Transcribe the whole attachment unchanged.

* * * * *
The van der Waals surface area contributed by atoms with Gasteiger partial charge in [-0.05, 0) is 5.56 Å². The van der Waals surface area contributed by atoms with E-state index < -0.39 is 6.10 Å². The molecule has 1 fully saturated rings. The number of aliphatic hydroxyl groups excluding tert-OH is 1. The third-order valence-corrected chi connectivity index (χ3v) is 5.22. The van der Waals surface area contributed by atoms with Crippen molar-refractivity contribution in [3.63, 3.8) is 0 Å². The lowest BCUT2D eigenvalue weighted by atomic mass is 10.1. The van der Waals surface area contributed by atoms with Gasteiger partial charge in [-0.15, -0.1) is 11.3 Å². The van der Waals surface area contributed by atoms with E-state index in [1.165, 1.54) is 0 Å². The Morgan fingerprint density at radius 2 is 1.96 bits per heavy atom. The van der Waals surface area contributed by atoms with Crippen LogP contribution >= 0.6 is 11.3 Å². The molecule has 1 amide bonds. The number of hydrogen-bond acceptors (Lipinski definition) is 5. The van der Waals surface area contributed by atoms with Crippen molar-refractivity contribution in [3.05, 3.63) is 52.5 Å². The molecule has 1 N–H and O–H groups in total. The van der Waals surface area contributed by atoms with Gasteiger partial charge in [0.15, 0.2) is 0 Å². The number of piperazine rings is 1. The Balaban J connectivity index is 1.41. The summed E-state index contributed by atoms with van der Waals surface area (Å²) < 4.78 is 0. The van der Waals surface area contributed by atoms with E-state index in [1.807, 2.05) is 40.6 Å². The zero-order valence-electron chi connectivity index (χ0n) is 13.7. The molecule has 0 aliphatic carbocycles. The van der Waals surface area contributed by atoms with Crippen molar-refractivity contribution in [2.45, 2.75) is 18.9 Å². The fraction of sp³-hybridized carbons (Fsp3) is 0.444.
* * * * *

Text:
The van der Waals surface area contributed by atoms with Gasteiger partial charge in [-0.05, 0) is 5.56 Å². The van der Waals surface area contributed by atoms with E-state index < -0.39 is 6.10 Å². The molecule has 1 fully saturated rings. The number of aliphatic hydroxyl groups excluding tert-OH is 1. The third-order valence-corrected chi connectivity index (χ3v) is 5.22. The van der Waals surface area contributed by atoms with Crippen molar-refractivity contribution in [3.63, 3.8) is 0 Å². The lowest BCUT2D eigenvalue weighted by atomic mass is 10.1. The van der Waals surface area contributed by atoms with Gasteiger partial charge in [-0.15, -0.1) is 11.3 Å². The van der Waals surface area contributed by atoms with E-state index in [1.165, 1.54) is 0 Å². The Morgan fingerprint density at radius 2 is 1.96 bits per heavy atom. The van der Waals surface area contributed by atoms with Crippen LogP contribution >= 0.6 is 11.3 Å². The molecule has 1 amide bonds. The number of hydrogen-bond acceptors (Lipinski definition) is 5. The van der Waals surface area contributed by atoms with Crippen molar-refractivity contribution in [3.05, 3.63) is 52.5 Å². The molecule has 1 N–H and O–H groups in total. The van der Waals surface area contributed by atoms with Gasteiger partial charge in [0.15, 0.2) is 0 Å². The number of piperazine rings is 1. The Balaban J connectivity index is 1.41. The summed E-state index contributed by atoms with van der Waals surface area (Å²) < 4.78 is 0. The van der Waals surface area contributed by atoms with E-state index in [1.807, 2.05) is 40.6 Å². The zero-order valence-electron chi connectivity index (χ0n) is 13.7. The molecule has 0 aliphatic carbocycles. The van der Waals surface area contributed by atoms with Crippen molar-refractivity contribution in [2.45, 2.75) is 18.9 Å². The fraction of sp³-hybridized carbons (Fsp3) is 0.444.